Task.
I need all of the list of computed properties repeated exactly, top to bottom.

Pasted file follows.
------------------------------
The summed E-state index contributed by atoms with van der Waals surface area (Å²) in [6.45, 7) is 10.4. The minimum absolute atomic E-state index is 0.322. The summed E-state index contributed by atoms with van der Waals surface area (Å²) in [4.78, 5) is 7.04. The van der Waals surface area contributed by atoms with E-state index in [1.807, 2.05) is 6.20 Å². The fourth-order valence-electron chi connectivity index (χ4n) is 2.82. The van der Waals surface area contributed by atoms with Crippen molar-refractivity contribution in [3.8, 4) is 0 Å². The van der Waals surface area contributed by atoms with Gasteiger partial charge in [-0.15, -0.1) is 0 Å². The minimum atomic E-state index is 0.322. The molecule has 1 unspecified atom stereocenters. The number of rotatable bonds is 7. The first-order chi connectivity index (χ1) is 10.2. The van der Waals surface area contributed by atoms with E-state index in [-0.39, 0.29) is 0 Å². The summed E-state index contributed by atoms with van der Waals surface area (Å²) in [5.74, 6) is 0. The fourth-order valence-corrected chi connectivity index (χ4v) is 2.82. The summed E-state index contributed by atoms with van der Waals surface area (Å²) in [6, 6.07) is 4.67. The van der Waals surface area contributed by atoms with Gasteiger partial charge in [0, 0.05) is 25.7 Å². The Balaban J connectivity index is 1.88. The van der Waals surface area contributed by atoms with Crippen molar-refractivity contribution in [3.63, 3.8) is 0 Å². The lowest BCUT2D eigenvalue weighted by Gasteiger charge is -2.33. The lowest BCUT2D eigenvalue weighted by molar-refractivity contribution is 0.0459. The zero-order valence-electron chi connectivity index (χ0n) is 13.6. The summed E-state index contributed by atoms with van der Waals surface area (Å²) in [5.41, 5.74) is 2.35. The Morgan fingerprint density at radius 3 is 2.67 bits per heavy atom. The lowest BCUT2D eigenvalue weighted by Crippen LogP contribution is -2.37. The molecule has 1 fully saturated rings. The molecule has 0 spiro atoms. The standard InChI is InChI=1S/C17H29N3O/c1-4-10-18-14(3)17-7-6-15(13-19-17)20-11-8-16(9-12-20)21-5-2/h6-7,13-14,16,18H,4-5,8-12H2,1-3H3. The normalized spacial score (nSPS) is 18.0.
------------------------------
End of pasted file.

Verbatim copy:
The summed E-state index contributed by atoms with van der Waals surface area (Å²) in [6.45, 7) is 10.4. The minimum absolute atomic E-state index is 0.322. The summed E-state index contributed by atoms with van der Waals surface area (Å²) in [4.78, 5) is 7.04. The van der Waals surface area contributed by atoms with E-state index in [1.807, 2.05) is 6.20 Å². The fourth-order valence-electron chi connectivity index (χ4n) is 2.82. The van der Waals surface area contributed by atoms with Crippen molar-refractivity contribution in [3.8, 4) is 0 Å². The van der Waals surface area contributed by atoms with Gasteiger partial charge in [-0.15, -0.1) is 0 Å². The minimum atomic E-state index is 0.322. The molecule has 1 unspecified atom stereocenters. The number of rotatable bonds is 7. The first-order chi connectivity index (χ1) is 10.2. The van der Waals surface area contributed by atoms with E-state index in [-0.39, 0.29) is 0 Å². The summed E-state index contributed by atoms with van der Waals surface area (Å²) in [5.74, 6) is 0. The fourth-order valence-corrected chi connectivity index (χ4v) is 2.82. The summed E-state index contributed by atoms with van der Waals surface area (Å²) in [6, 6.07) is 4.67. The van der Waals surface area contributed by atoms with Gasteiger partial charge in [0, 0.05) is 25.7 Å². The Balaban J connectivity index is 1.88. The van der Waals surface area contributed by atoms with Crippen molar-refractivity contribution in [3.63, 3.8) is 0 Å². The lowest BCUT2D eigenvalue weighted by Gasteiger charge is -2.33. The lowest BCUT2D eigenvalue weighted by molar-refractivity contribution is 0.0459. The zero-order valence-electron chi connectivity index (χ0n) is 13.6. The summed E-state index contributed by atoms with van der Waals surface area (Å²) in [5.41, 5.74) is 2.35. The Morgan fingerprint density at radius 3 is 2.67 bits per heavy atom. The lowest BCUT2D eigenvalue weighted by Crippen LogP contribution is -2.37. The molecule has 1 fully saturated rings. The molecule has 0 spiro atoms. The standard InChI is InChI=1S/C17H29N3O/c1-4-10-18-14(3)17-7-6-15(13-19-17)20-11-8-16(9-12-20)21-5-2/h6-7,13-14,16,18H,4-5,8-12H2,1-3H3. The normalized spacial score (nSPS) is 18.0.